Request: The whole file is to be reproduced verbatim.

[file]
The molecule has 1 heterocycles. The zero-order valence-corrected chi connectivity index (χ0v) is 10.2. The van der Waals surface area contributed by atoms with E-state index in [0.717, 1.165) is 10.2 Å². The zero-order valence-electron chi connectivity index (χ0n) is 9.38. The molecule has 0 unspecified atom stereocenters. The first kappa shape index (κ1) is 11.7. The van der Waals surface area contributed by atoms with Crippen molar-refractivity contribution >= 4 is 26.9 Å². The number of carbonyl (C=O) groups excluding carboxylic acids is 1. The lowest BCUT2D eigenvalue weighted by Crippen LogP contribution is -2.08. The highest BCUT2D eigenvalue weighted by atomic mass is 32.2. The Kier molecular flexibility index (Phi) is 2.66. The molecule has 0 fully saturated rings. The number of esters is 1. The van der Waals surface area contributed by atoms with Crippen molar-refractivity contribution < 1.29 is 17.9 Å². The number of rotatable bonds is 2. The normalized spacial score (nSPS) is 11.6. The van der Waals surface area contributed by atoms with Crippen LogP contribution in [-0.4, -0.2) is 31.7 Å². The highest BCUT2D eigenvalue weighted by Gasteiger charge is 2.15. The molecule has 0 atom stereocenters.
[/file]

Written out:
The molecule has 1 heterocycles. The zero-order valence-corrected chi connectivity index (χ0v) is 10.2. The van der Waals surface area contributed by atoms with E-state index in [0.717, 1.165) is 10.2 Å². The zero-order valence-electron chi connectivity index (χ0n) is 9.38. The molecule has 0 unspecified atom stereocenters. The first kappa shape index (κ1) is 11.7. The van der Waals surface area contributed by atoms with Crippen molar-refractivity contribution >= 4 is 26.9 Å². The number of carbonyl (C=O) groups excluding carboxylic acids is 1. The lowest BCUT2D eigenvalue weighted by Crippen LogP contribution is -2.08. The highest BCUT2D eigenvalue weighted by atomic mass is 32.2. The Kier molecular flexibility index (Phi) is 2.66. The molecule has 0 fully saturated rings. The number of esters is 1. The van der Waals surface area contributed by atoms with Crippen molar-refractivity contribution < 1.29 is 17.9 Å². The number of rotatable bonds is 2. The normalized spacial score (nSPS) is 11.6. The van der Waals surface area contributed by atoms with Crippen LogP contribution in [-0.4, -0.2) is 31.7 Å². The highest BCUT2D eigenvalue weighted by Gasteiger charge is 2.15. The molecule has 0 atom stereocenters.